What Is A Payment On Account And Do I Have To Pay It?

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Once you have started working for yourself as a sole trader, one of its primary benefits is that you are not obliged to pay tax as money enters your business. Unlike employees wherein their earnings will be automatically deducted from tax through the PAYE system.

Since you are working as a self-employed, then most likely, you will be paying your first tax bill on January 31st which is after the end of your first tax year. Take note that this will run until April 5th.

So, for instance, if you started as a sole trader in November 2019 then you will have to wait for the Self Assessment deadline for the 2019/20 tax year before you pay your tax. This means that the due date of your tax will be on January 31 2021.

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Moreover, limited company directors must also submit an annual Self Assessment tax return where they will reveal the income they obtained from different sources such as the dividends from their own company.

Payment On Account

Well, this is good news for all self-employed individuals. However, the bad news is HMRC is implementing a system known as “payment on account”. This is intended for those who are paying most of their tax using the Self Assessment method. Although this won’t apply to you if more than 80% of your earnings are being taxed through PAYE. On the contrary, if your tax bill reaches more than £1,000 based on your Self Assessment, then you will be required to make a payment on account.

Simply put, aside from the 2019/20 tax bill that will be due on the midnight of January 31, 2021, you are also required to pay 50% of your total anticipated tax for the 2020/21 tax year on the same due date.

Moreover, the remaining 50% of the 2020/21 tax bill should be paid on July 31, 2021.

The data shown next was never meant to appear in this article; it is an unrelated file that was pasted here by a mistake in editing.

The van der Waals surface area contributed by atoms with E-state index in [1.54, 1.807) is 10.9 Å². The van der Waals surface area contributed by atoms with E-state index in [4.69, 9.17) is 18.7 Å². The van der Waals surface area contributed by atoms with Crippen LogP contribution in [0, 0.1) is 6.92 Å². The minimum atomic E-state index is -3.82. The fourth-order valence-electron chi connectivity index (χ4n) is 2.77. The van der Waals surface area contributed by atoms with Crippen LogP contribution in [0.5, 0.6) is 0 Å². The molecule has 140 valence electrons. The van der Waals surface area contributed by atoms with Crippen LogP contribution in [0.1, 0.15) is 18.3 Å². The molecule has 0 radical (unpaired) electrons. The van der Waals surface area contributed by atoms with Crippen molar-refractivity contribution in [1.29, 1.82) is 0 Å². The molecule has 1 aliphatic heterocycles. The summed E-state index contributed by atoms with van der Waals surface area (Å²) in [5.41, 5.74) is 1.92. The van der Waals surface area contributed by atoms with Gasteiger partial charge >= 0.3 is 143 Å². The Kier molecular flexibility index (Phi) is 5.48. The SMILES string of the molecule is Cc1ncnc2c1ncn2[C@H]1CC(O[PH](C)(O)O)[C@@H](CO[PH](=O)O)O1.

This is done by HMRC to guarantee that self-employed individuals are not profiting by being capable of paying a large amount of tax several months in arrears. As a result, a lot of newly self-employed individuals have to face a tax bill which is almost 50% higher than what they are anticipating.

Delaying Your Payment On Account Due To Coronavirus (COVID-19)

To support UK businesses that were affected by the COVID-19 pandemic, the government announced on March 20th that the second Self Assessment Payment on Account intended for the tax year 2019/20 which is supposed to be paid on July 31st will be delayed until January 31, 2021. There is no need to worry since there won’t be any interest or penalties that will be implemented. Deferral is automatic, so you don’t have to worry about applying for a deferment in payment.

But bear in mind that opting for a delay in payment could likely result in some financial implications. Most probably, you could be facing some cash flow challenges in the succeeding year.

If you want to avoid higher costs in the future, then you could choose to pay your payment on account normally every July 31st. This is what HMRC is recommending you to do. If you are unable to pay your outstanding tax due to financial difficulty, then you can try applying for a “Time to Pay” arrangement. This can provide you a pre-agreed, time-restricted deferral period to pay any tax you owe to HMRC.

Late-Payment Penalties

Some people are not aware of payment on account most especially those who have never gone through the Self Assessment system. What should you do if you are expecting a large tax bill, for instance, £10,000, and you are having a hard time finding an extra £5,000 to pay for your first payment on account?

If you are unable to pay your entire tax bill by January 31st, then most likely you will be facing some interest charges on your remaining balance.

Adjusting The Payment

Take note that the extent of your payment on account will be dependent on your tax bill for the past tax year. First of all, HMRC is expecting that you will continue earning at the same rate. Hence, you will be paying approximately the same amount of tax in the coming year.

If you are working full time or you anticipate that most of your incomes will be taxed at source, then it is possible that you can decrease your payment on account. However, if you will decrease your payment, then most likely, you will end up underpaying your tax. If this happens, then HMRC can charge you with interest and perhaps some penalties on the amount involved. If you require some advice on what you should do then you can contact your accountant.

After you have gone through your initial difficulty, payments on account will easily spread your tax bill throughout the year, making it easier for you to budget.

Eventually, this is all about giving importance to filing your tax return as early as possible, most especially if you are self-employed and this is your first time to file your tax return. In this way, you can avoid any surprises in January.

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